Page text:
A relaxing lesson from wild turkeys

I observe my home-office habitat, and I think the turkeys' habitat is a nicer place to be.

My computer has been struck by lightning. I cannot check my e-mail. I have no way to connect with the outside world – or so I think. Typically, I work at the computer all day. It is my lunch companion, colleague, and confidant – but not today. Where will I have lunch if not at the computer with its Internet news to peruse, e-mails to write between bites, pop-up ads to subdue? I look around my computerless house and ultimately head outside.

Despite the beauty of the southern Appalachian region in which I live, I don't venture into nature as much as I should. I like to pretend that working from home gives me boundless freedom, but I'm starting to realize that I might as well spend my days in a cubicle. I am more familiar with my screen-saver photo than I am with the terrain of my front yard.

My yard is a great expanse of gently rolling grass, rare for the steeply sloping terrain of the Appalachians. When friends visit, they often make comments such as, "Oh, how I would love to have a yard like this." When that happens, I often feel a little guilty for not appreciating this patch of land more.

But today is different. Today, I am sitting on the grass with a plate of cold pasta salad balanced on my knees.

"OK, taken-for-granted yard," I think to myself, "you've got 20 minutes to show me what I've been missing."

Unexpectedly, nature takes me up on the challenge.

A hawk flies low over the cow pasture next door, and sparrows flit overhead, their shadows dancing around me. Then a small flock of wild turkeys appears, walking in an uneven line across the grass.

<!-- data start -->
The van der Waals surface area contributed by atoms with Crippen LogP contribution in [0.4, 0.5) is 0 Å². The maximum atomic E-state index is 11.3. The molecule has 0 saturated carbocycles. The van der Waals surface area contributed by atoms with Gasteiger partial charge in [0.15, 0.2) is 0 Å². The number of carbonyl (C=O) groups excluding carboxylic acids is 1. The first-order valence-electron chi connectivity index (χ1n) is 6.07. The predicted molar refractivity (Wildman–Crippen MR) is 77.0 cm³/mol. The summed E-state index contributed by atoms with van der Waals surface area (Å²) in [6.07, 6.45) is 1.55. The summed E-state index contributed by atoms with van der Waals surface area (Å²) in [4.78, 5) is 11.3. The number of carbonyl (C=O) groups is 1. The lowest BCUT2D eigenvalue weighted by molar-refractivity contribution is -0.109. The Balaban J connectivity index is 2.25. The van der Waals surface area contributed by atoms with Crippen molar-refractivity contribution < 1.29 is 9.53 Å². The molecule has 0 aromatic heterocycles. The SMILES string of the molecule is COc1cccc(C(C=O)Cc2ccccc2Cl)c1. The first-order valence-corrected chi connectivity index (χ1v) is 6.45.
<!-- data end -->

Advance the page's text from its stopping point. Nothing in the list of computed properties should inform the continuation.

I watch the turkeys work, wandering from my neighbor's garden – where they eat insects – and then down to thedappled shade of the small orchard beside my house. They peck at the ground as they walk, necks pumping forward with each step – long, mottled tail feathers trailing. They are at once comical to behold (because of their waddling gait) and beautiful (because of their sleekness). They are the perfect combination of goofiness and grace.

I don't know that I've ever noticed their substantial charms before. Then again, I've never looked at them this closely.

These are wild birds, scavenging for their livelihood. Their work, like mine, must seem never to be done. Given this, I am surprised by what I see next: These hardworking birds fold their long, lean legs and sit down. Like giant nesting hens, they settle into the grass. They've got worms to catch and bugs to bite. They've got things to do, but here they are, relaxing. They look as though they are keeping watch over the yard, listening to the leaves say, "Shhh, shhh, shhh" in whispering waves.

From my perch on a high knoll, I have a view of the turkeys, as well as my office window with its blinds drawn shut. The birds are less than 20 feet from my office. If I were at my computer right now, I would not even know they were there. I would not feel this breeze through my hair. I would not see these clouds rolling overhead.

I am observing my home-office habitat from a distance, and I must say, I think the turkeys' habitat is a nicer place to be.

Maybe a broken computer isn't so bad. Well, no, a functioning computer would be nice, but only if I can learn how to, occasionally, let the screen fade to black so I can get out into the sun.

In this open-air lunchroom of my lawn, I have been reminded that it is sometimes necessary to disconnect in order to rendezvous with a greater power. And I've remembered that nature is here, always waiting to be observed.

I set my plate down on the grass and gather my knees to my chest. All around, the tree leaves say, "Shhh ... be still, calm down, listen to the world."

I watch the turkeys as they sit as still as stones; their relaxed necks are as long and curved as walking canes leaned against the tree trunks. They seem to be enjoying their break from work. Just as I am.

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